Simmons give a new turn of the screw to his story: the new main character is an anti-hero. He is not very brave or smart; he is loyal and devoted to Aenea. Usually M. Endymion just goes ahead pressed by the events that pop up and strives to stay alive and protect Aenea. He is just an ordinary man subjected to extraordinary events. The Pax forces leaded by Father Captain de Soya launch an all-out persecution thru the universe and this is its chronicle.
Simmons uses a subtle humor and winks the reader to enter the game. At the same time, in another level of the story, more complex issues are touched as predestination versus free will; religion and faith; ethical and unethical choices.
Before reading this book is advisable to read "Hyperion" and "The Fall of Hyperion", to fully understand what's going on. But you will not regret doing so, you'll get in touch with one of the best sci-fi sagas written in the '90s.
Reviewed by Max Yofre.
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By Rose TOP 500 REVIEWER on March 9 2014
Format: Kindle Edition Verified Purchase
As Hyperion was told from the point of view of the pilgrims and the Fall of Hyperion was told from the point of view of the Android formerly known as John Keats, this too is told from another point of view. The POV of Raul Endymion.

Raul was just an average guy living in the middle of nowhere on Hyperion, got himself in trouble, ended up on death row but via sheer luck, bribes were made and he found himself in the company of Martin Selenus. He has tasked Raul to travel with and protect his niece who just happens to be Brawne Lamia's daughter, the girl who will become The One Who Teaches. This takes place almost three hundred years after the Fall. After Brawne's death, her daughter, who calls herself Aenea, went into the Shrike Palace and jumped through time. Somehow it was known when she would reappear although it wasn't said how.

In the past three centuries, the church that Father Paul Dure belonged to has become the new powerhouse in the galaxy thanks to the cruciform. It has been altered so it no longer makes you a reincarnated sexless idiot. They put one on everyone they convert to the church, which at this point seems to be almost everyone. The church sends out Father Captain de Soya with the task of also meeting Aenea when she comes out of the Shrike Palace.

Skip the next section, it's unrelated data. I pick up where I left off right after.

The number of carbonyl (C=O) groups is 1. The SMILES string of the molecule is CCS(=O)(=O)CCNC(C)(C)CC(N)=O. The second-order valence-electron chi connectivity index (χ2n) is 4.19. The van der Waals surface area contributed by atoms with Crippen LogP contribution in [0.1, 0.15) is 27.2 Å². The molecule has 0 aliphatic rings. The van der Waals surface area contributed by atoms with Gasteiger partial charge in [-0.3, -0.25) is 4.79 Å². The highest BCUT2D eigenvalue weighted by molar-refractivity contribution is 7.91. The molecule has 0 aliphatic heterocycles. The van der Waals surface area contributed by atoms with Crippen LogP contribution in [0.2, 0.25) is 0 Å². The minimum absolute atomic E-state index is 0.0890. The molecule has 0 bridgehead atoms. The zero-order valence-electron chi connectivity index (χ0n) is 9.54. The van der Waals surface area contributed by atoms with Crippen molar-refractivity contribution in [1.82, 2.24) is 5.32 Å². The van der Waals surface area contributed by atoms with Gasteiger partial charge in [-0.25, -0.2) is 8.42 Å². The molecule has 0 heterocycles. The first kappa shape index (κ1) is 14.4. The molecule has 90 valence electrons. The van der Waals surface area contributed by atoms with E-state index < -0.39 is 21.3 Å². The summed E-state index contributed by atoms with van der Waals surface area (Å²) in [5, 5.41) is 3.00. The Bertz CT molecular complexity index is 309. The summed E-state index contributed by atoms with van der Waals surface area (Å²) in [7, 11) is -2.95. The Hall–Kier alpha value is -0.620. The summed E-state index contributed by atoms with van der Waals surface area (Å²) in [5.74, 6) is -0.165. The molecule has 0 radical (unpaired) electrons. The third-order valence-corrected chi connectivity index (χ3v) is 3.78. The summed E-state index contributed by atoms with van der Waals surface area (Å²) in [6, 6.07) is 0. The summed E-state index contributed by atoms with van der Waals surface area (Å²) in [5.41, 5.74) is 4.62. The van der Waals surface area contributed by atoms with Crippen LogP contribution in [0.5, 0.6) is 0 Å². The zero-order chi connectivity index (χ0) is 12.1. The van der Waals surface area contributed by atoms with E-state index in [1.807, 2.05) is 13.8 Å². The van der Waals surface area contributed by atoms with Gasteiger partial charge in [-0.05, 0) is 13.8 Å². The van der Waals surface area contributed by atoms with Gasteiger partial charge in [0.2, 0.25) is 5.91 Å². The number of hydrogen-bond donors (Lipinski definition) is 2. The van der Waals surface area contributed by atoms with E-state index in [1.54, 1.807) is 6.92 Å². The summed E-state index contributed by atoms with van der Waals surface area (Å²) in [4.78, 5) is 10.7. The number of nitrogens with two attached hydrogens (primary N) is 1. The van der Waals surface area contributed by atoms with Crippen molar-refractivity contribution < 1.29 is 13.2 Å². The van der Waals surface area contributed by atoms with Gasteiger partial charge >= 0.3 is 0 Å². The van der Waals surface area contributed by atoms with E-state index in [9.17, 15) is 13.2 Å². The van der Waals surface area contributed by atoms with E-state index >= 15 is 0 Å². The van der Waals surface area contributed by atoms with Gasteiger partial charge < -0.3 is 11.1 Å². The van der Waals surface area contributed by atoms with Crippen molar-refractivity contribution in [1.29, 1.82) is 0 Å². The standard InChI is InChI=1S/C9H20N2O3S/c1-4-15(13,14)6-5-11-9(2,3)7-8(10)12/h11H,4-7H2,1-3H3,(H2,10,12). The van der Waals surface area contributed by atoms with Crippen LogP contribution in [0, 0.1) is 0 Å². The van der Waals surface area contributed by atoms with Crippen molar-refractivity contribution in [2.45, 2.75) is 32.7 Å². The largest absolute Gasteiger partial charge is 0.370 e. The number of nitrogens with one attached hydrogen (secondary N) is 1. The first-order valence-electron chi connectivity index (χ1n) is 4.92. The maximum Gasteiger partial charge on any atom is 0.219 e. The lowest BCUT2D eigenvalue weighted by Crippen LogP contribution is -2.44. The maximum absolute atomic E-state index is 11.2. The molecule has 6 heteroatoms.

The rest of the story is a total adventure. Aenea has the ability to reactivate the far casters and de Soya has a ship that can travel faster than anything in the galaxy. He's in hot pursuit through most of the book and by the end we are given clues as to why. Even de Soya doesn't know the truth but starts to figure a few things out by the end. The Shrike makes an appearance and I'm now doubting that it is some evil creation.
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Format: Mass Market Paperback
... primarily due to poor characterization and a less developed plot than Hyperion/Fall of Hyperion. Here are my chief complaints:
****** Warning - spoilers ahead ********
While this (and Rise of Endymion) was still a largely enjoyable read, it was frustrating and disappointing in many ways.
1. The primary character (Raul) is an incompetent idiot who never demonstrates an expert ability at pretty much anything. I think Simmons was trying to create a "lovable loser" or "Joe Average" persona and failed badly, not just with poor dialogue/action but also because this was the wrong type of character for the role. This character's stupidity really ruined portions of the book as I could figure out many plot developments/connections several pages in advance of Raul's "reasoning".
I couldn't understand why Raul was chosen for the role he played as he never did anything right and escaped most predicaments by sheer luck. His two chief qualifications seemed to be that 1) He loved Aenea, and 2) He could tolerate large amounts of pain. This describes literally billions of citizens within the Pax, so exactly why did Aenea love this guy? He was just a big dumb schmuck and I got tired of him very early in the two-book series. As a previous poster here has written, even Rambo had more character depth than Raul. Bad, bad mistake by Simmons.
2. Even Aenea was not as believable as I would have liked. Too many things were left unsaid about her until too late in the book. She was not a poorly done character overall (unlike Raul), but Simmons could have done a lot better here - Alia in Frank Herbert's Dune series was a much improved 'child prodigy' character. There was more 'mystery' about what made Aenea special (in the early stages) than there should have been.